It was received. Faustroll, even though a few fagments appeared in
the Mercure de France in May, 1895, encountered ony silence and
uneasy rejection by the to editors most devoted to J arry' s work.
This time he appeared to have atempted too much. In a grotesque
1ymmetry, Faustroll moves in the opposite direction from the Ubu
plAya and forms their complement. Beneath the highly congested
1urfoce, and in spite of its desultory structure, one senses in
,.,urtrol the search for a new reality, a stupendous efort to create
mat of the ruins Ubu had lef behind a new system of values - the
wnrld of pataphysics. Beneath the double talk and ellipsis, its for­
nual defnition (see pp. 21-23) seems to mean that the virtual or
hnnainary nature of things as glimpsed by the heightened vision of
puetry or science or love can be seized and lived as real. This is
lhl ultimate form of "authentic enactment."
If mathematics is the deam of science, ubiquity (sic) the dream
uf' mortality, and poetry the dream of speech, pataphysics fuses
them into the "common sense" of Doctor Faustroll, who lives all
�rums as one. Jarry recounts the miraculous tale in an utterly
111her ond scientifc manner, and pursues his analyses with such
i
rigor and atention to detail that we lose sight of the conventional
boundary between reality and hallucination. A character in another
work of Jarry's asserts: "I can see all possible worlds when I look
at only one of them. God - or myself - created all possible
worlds, they coexist, but men can hardly glimpse even one"
(Cesar-Antichrist). Unlike the destructive and unfeeling Ubu,
Faustroll welcomes and explores all forms of existence.
In the Mercure de France Apolinaire hailed the frst edition of
Exploits and Opinions of Doctor Faustroll, Pataphysician: "It is the
most important publication of 1911." In 1923 the surrealist,
Philippe Soupault, prefaced the second edition by insisting on its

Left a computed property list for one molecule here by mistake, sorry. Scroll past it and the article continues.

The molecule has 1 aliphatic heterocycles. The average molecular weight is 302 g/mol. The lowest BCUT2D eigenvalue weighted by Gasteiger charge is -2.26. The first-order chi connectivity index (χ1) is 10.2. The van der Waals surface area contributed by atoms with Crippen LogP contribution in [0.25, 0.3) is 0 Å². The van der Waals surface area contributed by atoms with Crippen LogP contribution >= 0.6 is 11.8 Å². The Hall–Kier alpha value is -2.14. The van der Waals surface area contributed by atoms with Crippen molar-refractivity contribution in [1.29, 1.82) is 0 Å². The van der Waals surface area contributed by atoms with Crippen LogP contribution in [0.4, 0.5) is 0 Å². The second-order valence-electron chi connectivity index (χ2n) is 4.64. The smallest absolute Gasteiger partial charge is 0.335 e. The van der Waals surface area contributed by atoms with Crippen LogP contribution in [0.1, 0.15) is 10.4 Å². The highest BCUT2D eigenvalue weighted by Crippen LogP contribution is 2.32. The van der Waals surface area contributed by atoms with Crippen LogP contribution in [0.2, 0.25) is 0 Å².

undiminished importance and afrming the genius of both J arry' s
life and his writings. Afer to more French editions, this transla­
tion completes the cycle. Jarry's work appears in English at a
moment when the atomic and space revolutions (plus rumors of
anti-matter and splitting time) have endowed Faustroll's fantastic
voyages with something approaching plausibility. •
The history of the work helps to illuminate its recesses. Like
the Ubu cycle, its origins go back to the lycee in Rennes where Jarr
and his schoolmates found a ready target for their overcharged
imaginations in the fgure of Professor Hebert. His scientifc
demonstrations were as renowned and as inefectual as his class­
room discipline. In a series of legendary farces he became "le pere

A fw sentences like these refect the cmposition of the lntroducion i
1
96
5
to accompany the
original publication of Simon Waton Taylor's tralation. Their allusions to event of the sities
do not afct the purport of my comment. In any case, Jarry reveled in anachronisms.
X
Xl
Bb6,, kept alive and rechristened by Jarry, and fnally broken over
the heads of the Paris public at the TheAtre de l'Cuvre afer an
unremitting campaign. Professor Hebert's calamitous "science of